Clearly, a full explanation of features a–f and in particular features e–f is beyond the scope of this work. Instead, we leave questions for others to consider, which we feel this work urges: how could Gebrselassie run a near-perfect symmetric pacing strategy on a macroscale while exhibiting a high variance in 1-km segment pacing on a microscale? Or, sharpening the point, is it possible for an athlete to run a symmetric macro pacing strategy without such a high microscale variance? Why do the SFT runs—regardless of pacing cohort—exhibit such “complex” pacing, even after detrending for the significant variance in on-course gradient? Furthermore, why does the general pattern of the SFT pacing seem broadly fixed across speed cohorts? Tentatively, we observe that the Berlin marathon (on road, paced, elite, city environment) sits at one end of the “field” information spectrum, whereas the SFT marathon (off road, unpaced, amateur, bush environment) sits very close to the other. As such, it would seem that recent work on the importance of beliefs and information on athletic pacing could provide a fruitful line of inquiry (3,4,13). As such, could the rises and falls in pacing exhibited by SFT runners be the product of facing so-called open-loop subevents (10)? Or generally, could the erratic microscale pacing of HG and the variance of the SFT runs be explained by successive periods of certainty and uncertainty as suggested by Gibson et al. (8)? In any case, the above discussion can provide only conjectures and ideas in the absence of more high-frequency field and laboratory data.
This work was wholly supported by the respective institutions of the authors; no additional funding source was associated with the work.
No funding from external sources was received in the preparation of this work.
The authors report no conflict of interest.
The publication of results in the present work does not in any way indicate endorsement by the American College of Sports Medicine.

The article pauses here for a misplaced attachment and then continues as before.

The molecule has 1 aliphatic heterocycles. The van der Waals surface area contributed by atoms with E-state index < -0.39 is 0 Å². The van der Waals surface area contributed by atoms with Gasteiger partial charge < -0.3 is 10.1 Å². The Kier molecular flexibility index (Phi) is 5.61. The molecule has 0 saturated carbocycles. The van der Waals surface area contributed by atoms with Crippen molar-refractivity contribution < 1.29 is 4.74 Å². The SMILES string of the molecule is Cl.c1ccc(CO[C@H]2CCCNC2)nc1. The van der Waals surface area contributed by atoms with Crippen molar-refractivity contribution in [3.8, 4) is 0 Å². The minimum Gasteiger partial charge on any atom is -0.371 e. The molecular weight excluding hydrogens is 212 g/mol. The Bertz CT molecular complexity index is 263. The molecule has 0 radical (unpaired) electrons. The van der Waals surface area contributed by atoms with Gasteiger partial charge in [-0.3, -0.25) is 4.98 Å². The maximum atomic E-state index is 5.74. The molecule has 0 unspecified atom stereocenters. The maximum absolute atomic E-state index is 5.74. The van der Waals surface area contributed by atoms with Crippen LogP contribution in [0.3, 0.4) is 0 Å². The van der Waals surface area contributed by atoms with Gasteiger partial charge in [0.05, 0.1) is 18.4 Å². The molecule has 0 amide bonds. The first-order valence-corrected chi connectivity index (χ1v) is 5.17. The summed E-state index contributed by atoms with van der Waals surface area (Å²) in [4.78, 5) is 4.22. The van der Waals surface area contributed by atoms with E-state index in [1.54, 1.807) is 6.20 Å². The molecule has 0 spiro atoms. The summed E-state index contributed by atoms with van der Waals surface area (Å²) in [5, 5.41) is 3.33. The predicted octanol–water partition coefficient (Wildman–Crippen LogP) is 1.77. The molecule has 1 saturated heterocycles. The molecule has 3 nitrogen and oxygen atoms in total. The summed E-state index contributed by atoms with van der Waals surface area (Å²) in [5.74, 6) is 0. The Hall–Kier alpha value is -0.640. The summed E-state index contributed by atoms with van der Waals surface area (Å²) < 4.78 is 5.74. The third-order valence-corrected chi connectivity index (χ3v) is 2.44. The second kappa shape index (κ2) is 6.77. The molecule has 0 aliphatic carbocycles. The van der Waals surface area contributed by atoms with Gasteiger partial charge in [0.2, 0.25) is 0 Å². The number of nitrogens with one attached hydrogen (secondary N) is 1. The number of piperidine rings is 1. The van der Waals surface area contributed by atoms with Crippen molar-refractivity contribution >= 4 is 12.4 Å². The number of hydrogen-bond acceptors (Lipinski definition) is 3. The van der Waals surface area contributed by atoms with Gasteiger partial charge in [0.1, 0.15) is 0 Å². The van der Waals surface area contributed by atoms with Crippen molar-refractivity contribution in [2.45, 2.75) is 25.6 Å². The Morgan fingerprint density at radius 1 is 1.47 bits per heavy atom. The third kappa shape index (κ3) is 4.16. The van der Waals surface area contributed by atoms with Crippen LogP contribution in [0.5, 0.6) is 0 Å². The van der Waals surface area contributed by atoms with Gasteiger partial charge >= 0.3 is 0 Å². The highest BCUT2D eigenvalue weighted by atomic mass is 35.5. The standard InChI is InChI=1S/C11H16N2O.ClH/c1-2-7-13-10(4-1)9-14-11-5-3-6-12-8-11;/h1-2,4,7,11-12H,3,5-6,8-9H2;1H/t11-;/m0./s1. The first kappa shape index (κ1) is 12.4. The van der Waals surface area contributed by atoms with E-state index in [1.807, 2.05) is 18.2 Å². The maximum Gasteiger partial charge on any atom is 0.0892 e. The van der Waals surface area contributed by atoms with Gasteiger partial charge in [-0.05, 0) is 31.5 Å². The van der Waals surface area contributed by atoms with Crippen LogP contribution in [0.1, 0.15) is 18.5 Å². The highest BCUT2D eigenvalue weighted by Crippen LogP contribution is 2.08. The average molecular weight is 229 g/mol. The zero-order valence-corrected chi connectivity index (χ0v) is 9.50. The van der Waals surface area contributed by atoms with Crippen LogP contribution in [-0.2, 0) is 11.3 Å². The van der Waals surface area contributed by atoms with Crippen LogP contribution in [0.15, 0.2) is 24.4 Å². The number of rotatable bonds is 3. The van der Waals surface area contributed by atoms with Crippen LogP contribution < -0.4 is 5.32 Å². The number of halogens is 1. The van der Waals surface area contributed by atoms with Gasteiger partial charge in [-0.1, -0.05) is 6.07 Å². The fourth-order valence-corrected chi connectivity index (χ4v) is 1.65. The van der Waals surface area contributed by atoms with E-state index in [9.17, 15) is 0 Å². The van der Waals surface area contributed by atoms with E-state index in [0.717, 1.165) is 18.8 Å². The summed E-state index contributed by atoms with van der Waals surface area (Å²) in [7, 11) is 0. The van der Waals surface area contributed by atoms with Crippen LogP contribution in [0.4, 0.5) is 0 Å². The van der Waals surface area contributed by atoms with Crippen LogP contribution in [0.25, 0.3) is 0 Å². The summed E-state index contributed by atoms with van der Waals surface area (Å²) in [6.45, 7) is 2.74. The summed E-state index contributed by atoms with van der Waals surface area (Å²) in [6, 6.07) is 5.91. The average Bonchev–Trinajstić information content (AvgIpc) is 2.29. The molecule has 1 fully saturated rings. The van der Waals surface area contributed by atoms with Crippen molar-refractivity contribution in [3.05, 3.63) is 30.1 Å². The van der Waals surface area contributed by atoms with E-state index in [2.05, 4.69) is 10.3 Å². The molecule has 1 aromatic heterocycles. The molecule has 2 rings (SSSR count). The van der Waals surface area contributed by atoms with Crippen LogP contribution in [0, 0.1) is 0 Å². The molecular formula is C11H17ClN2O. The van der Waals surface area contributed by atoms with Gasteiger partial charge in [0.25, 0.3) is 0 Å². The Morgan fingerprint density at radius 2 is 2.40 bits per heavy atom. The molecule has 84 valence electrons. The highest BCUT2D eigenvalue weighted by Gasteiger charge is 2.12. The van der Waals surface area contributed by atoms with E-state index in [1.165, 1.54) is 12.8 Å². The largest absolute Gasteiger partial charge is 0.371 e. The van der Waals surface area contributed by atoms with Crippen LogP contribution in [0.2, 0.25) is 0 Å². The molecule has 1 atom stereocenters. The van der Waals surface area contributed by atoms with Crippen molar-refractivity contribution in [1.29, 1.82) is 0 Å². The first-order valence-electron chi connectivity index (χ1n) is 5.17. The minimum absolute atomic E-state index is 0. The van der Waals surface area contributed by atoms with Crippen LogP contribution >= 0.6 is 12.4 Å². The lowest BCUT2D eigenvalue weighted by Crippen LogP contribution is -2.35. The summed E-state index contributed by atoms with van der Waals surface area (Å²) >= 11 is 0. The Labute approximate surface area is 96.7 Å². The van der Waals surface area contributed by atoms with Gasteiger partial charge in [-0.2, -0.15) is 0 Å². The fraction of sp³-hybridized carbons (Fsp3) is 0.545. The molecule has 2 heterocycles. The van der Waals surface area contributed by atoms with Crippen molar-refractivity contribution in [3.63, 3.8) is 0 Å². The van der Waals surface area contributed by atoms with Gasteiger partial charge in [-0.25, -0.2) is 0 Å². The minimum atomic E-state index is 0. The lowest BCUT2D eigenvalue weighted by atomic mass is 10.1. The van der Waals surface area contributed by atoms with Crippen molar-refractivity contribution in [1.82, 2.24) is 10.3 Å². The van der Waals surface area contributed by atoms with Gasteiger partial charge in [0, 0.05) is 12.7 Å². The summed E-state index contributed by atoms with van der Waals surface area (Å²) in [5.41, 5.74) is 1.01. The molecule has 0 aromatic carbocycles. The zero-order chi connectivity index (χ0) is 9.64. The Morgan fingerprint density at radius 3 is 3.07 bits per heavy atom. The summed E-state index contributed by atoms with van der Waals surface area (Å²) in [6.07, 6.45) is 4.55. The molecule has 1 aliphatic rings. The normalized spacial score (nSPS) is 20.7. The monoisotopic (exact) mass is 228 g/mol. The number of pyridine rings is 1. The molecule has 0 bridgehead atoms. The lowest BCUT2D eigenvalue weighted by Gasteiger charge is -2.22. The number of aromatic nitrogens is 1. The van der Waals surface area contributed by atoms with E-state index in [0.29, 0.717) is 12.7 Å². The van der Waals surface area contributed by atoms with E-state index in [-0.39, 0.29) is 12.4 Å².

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1 An interesting (informal) pacing commentary on the same run is given byTucker and Dugas here: http://www.sportsscientists.com/2008/09/haile-gebrselassie.html. Cited Here...
2 See http://www.uwec.edu/hartnesg/Berlin2008MapHaileWR4.pdf, via Professor Sean Hartnett (University of Wisconsin-Eau Claire), who personally collected the split times while in the official “clock” car during the race. Cited Here...
3 See http://www.stepwhere.com/maps/route/Berlin-Marathon. Cited Here...
4 Although some authors have normalized by using the initial running speed (e.g., Lambert ), this approach is highly sensitive to the portion of the event start considered “initial”, whereas by normalizing with the average speed, one uses all the available data. Cited Here...
5 See http://www.sixfoot.com/. Cited Here...
6 See http://www.coolrunning.com.au. Cited Here...
7 Pacing strategy discovery fitting was conducted in the R statistical software (http://www.r-project.org/). All annotated codes are available on request. Cited Here...
8 The 41st and 42nd kilometers of the Berlin course have gradients of −0.29% and +0.55%, respectively. Cited Here...
Keywords:©2011The American College of Sports Medicine
ENDURANCE; FATIGUE; MEASUREMENT; RUNNING